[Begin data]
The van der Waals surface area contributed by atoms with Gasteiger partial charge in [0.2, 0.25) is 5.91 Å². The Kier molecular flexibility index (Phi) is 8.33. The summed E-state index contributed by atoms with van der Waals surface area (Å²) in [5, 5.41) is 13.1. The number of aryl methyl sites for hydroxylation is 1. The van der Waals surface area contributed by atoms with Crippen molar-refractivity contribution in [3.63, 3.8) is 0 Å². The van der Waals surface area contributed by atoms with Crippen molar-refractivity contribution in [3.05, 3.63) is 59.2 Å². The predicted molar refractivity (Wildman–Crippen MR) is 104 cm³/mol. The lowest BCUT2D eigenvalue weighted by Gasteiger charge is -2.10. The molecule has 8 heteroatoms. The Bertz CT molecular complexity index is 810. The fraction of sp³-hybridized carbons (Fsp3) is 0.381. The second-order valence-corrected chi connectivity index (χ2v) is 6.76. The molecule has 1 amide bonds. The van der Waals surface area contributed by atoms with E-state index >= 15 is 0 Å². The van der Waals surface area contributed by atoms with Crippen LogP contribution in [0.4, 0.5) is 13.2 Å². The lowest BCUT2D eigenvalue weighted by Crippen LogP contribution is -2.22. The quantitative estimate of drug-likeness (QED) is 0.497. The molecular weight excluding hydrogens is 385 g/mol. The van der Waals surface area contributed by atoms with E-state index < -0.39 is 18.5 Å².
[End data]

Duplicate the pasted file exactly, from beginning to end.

The van der Waals surface area contributed by atoms with Gasteiger partial charge in [0.2, 0.25) is 5.91 Å². The Kier molecular flexibility index (Phi) is 8.33. The summed E-state index contributed by atoms with van der Waals surface area (Å²) in [5, 5.41) is 13.1. The number of aryl methyl sites for hydroxylation is 1. The van der Waals surface area contributed by atoms with Crippen molar-refractivity contribution in [3.63, 3.8) is 0 Å². The van der Waals surface area contributed by atoms with Crippen molar-refractivity contribution in [3.05, 3.63) is 59.2 Å². The predicted molar refractivity (Wildman–Crippen MR) is 104 cm³/mol. The lowest BCUT2D eigenvalue weighted by Gasteiger charge is -2.10. The molecule has 8 heteroatoms. The Bertz CT molecular complexity index is 810. The fraction of sp³-hybridized carbons (Fsp3) is 0.381. The second-order valence-corrected chi connectivity index (χ2v) is 6.76. The molecule has 1 amide bonds. The van der Waals surface area contributed by atoms with E-state index >= 15 is 0 Å². The van der Waals surface area contributed by atoms with Crippen LogP contribution in [0.4, 0.5) is 13.2 Å². The lowest BCUT2D eigenvalue weighted by Crippen LogP contribution is -2.22. The quantitative estimate of drug-likeness (QED) is 0.497. The molecular weight excluding hydrogens is 385 g/mol. The van der Waals surface area contributed by atoms with E-state index < -0.39 is 18.5 Å².